Acquiring: Terminal Capabilities


In this article, we will tell you what capabilities the trading and banking POS terminals can or should have, and touch upon some aspects of the EMV certifications. This article is the logical follow-up of the first part of the series: «Acquiring: Types of POS-terminals (Classification of EMVCo and Payment Systems)».

Terms and Definitions

Authorization is the process of data exchange between the parties of a transaction through a bank card or other means of payment (e.g. mobile wallet, etc.). A standard exchange chain is as follows: An acquirer (see below) sends an authorization request to the Payment system (hereinafter referred to as PS), and the PS sends it to the issuer. The issuer performs all the necessary checks such as security checks, checks of funds available on the card account, and other checks based on which a response (affirmative or denial) to the authorization request will be sent. The response to the authorization request will be sent on the return route. I.e., to the PS first and then to the acquirer.

POS-terminal (POS - Point Of Service) is a device providing the capability to service the cards and other means of payment.

The issuer is a financial institution (bank or another financial organization) that has issued a card.

The acquirer is a financial institution (bank or another financial organization) that ensures the cards servicing by the merchant.

The merchant is a retail and service outlet (hereinafter the RSO) with the capability to take bank cards.

The cardholder is a holder of a card with the right to perform a set of transactions permitted by the issuer.


As we have mentioned before, from the perspective of PS and EMVCo, a terminal is a technological sum of the following three basic components: Terminal Type, Terminal Capabilities and Additional Terminal Capabilities. In this article, we will consider one of the components of the data, namely the Terminal Capabilities.

Terminal Capabilities

This component is placed in EMV Tag 9F33 within a device’s configuration. During the transaction, the card analyzes this component based on which the further script of the transaction will be defined.

Terminal Capabilities component has three data units:

Unit 1 (Byte 1, b 8-1) is the Card Data Input Capability.

This unit describes the methods such as the manual input, magnetic stripe and contact chip (since the data is read from the high-order bit to the low-order bit, those are bits 8, 7 and 6, respectively). I.e., if the terminal supports any method, the respective bit will be set (1) and if not, it will not be set (0). The rest of the first byte’s bits are reserved for use by the specifications of the specific Payment systems.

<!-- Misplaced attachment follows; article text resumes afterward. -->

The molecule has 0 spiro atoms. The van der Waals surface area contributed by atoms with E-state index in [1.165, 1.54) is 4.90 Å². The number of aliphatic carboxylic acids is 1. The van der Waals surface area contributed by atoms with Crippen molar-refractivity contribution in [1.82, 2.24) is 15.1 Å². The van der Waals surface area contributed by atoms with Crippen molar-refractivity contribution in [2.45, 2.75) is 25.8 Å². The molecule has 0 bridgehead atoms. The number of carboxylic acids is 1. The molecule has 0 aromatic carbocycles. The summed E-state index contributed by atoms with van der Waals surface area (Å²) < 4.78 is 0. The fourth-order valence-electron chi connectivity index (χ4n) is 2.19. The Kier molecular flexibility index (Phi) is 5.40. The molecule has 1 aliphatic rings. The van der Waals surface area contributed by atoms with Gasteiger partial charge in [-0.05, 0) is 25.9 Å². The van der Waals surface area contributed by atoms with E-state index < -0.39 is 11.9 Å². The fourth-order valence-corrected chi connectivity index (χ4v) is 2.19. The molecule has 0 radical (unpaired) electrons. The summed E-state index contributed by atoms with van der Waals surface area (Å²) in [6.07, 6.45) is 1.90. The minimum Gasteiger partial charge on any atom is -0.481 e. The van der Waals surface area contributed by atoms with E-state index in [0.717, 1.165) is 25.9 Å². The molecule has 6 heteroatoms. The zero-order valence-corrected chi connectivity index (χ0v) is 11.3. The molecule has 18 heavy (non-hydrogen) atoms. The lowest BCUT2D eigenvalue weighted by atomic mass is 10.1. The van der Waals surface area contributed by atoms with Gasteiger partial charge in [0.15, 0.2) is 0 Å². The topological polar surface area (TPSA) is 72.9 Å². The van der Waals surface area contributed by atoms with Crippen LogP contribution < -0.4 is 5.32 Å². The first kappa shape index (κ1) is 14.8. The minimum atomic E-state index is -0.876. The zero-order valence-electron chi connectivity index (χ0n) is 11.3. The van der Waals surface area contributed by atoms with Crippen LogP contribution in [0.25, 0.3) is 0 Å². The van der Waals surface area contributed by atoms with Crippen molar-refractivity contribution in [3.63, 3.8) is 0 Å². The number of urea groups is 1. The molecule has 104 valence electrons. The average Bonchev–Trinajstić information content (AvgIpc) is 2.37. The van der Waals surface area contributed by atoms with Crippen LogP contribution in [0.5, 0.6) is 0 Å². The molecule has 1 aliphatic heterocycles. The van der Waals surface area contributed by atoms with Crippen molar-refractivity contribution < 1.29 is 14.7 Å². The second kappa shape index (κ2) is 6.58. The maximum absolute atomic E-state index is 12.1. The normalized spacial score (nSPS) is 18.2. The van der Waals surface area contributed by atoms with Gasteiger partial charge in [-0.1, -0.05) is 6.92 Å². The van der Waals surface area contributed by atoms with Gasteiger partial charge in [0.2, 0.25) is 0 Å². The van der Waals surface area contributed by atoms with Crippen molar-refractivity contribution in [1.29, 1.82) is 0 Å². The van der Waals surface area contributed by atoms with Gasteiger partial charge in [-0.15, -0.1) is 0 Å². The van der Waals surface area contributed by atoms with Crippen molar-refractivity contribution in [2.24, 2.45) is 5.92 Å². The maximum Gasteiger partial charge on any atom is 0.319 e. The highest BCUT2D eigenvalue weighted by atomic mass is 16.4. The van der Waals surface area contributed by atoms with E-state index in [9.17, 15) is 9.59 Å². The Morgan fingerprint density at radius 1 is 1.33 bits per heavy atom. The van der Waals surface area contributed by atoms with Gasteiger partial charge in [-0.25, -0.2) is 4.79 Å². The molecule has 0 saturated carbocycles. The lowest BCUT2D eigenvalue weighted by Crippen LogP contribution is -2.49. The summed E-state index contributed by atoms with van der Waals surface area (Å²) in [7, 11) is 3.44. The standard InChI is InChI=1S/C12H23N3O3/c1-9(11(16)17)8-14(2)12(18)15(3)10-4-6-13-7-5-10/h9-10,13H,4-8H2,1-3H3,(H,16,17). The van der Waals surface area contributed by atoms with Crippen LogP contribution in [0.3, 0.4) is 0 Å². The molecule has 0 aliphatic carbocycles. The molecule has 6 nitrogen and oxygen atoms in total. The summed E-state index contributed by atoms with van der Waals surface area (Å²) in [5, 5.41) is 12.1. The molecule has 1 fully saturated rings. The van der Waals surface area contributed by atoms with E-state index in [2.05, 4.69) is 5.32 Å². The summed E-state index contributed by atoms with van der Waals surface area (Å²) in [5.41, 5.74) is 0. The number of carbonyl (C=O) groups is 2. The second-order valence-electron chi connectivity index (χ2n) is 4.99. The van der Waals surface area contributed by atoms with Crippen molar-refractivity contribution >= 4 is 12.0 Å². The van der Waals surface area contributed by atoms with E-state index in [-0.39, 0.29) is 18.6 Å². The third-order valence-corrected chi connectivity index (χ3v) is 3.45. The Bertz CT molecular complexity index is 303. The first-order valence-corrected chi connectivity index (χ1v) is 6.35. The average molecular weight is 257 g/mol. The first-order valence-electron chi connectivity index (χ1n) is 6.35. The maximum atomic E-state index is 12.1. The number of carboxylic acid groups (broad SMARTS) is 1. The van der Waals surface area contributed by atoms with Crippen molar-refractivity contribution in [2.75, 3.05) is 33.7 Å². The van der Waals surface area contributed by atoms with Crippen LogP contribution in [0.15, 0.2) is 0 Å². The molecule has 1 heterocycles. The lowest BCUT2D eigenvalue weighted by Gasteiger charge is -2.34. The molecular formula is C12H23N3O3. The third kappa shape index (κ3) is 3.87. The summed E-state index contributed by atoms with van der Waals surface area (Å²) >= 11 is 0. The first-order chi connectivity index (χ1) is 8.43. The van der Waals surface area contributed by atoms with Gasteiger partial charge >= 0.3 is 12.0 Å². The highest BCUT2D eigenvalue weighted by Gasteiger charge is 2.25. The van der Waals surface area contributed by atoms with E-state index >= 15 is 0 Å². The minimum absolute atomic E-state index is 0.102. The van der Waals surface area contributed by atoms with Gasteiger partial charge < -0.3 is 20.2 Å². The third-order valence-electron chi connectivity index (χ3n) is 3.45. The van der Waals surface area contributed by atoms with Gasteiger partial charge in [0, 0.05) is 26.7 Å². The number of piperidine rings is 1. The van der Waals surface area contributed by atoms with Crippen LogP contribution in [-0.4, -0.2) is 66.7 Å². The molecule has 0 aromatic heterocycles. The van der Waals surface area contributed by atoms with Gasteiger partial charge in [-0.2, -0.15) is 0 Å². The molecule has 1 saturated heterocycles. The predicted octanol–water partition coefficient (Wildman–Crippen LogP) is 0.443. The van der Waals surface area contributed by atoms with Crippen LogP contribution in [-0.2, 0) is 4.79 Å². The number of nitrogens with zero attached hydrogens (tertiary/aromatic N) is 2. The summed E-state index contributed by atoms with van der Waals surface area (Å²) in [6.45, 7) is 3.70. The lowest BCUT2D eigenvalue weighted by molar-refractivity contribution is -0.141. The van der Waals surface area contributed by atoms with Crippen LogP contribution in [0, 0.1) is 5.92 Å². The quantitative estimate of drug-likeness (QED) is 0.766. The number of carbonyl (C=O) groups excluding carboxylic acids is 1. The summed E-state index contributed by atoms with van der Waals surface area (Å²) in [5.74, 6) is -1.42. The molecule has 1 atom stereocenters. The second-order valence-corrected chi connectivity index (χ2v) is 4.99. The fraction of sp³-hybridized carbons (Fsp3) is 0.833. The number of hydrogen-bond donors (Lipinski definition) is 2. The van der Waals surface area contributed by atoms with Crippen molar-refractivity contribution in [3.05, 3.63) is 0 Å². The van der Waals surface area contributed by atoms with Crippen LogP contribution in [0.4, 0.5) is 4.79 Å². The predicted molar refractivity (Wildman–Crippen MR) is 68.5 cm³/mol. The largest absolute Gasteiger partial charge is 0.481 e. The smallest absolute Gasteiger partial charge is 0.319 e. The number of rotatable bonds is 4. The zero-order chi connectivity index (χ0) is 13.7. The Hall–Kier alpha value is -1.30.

Unit 2 (Byte 2, b 8-1) is the Cardholder Verification Method (CVM) Capability.

/CVM (Cardholder Verification Method) - is a way to verify that this particular cardholder has the right to use the card/

The cardholder verification capabilities include the following methods:

  • Offline text-based pin code (bit 8): «offline» means that the value of the pin code will be computed by the special algorithms without reference to the issuer.
  • The encrypted online PIN code (bit 7). The PIN code encrypted by the 3DES algorithm and sent to the issuer for checking online.
  • Signature on the cheque (bit 6). The method verifying the cardholder’s right to use the card by signature on the terminal cheque. It is presumed that the representative of the RSO has to match the signature on the cheque with the specimen signature on the dedicated stripe on the reverse of the card.
  • The offline encrypted PIN code (bit 5) is the PIN code encrypted by the RSA algorithm using the issuer’s keys, and its value is encrypted without reference to the issuer.
  • The method is not required (No CVM Required) (bit 4) is the method where, under certain conditions, the terminal will not require the PIN codes and the cheque will not include a place for the signature.

The rest of the second byte’s bits are reserved for use by the specifications of the specific Payment systems.

Unit 3 (Byte 3, b 8-1) is the Security Capability.

The capabilities of the card authenticity verification as well as the capability of its retaining (if the case at hand involves an ATM and/or a payment kiosks with the technical capability to “swallow” the card).

The security capabilities include the following methods::

  • SDA is the Static Data Authentication (bit 8). It is the oldest method, and the least reliable because nowadays there are sufficiently functional ways to fully copy the data from the chip and write it on a «white plastic» as is. In this case, there is a high probability that a terminal would not be able to identify the fraud. For this reason, the current Regulations of all major Payment systems prohibit both the acquirers and the issuers from using the SDA method.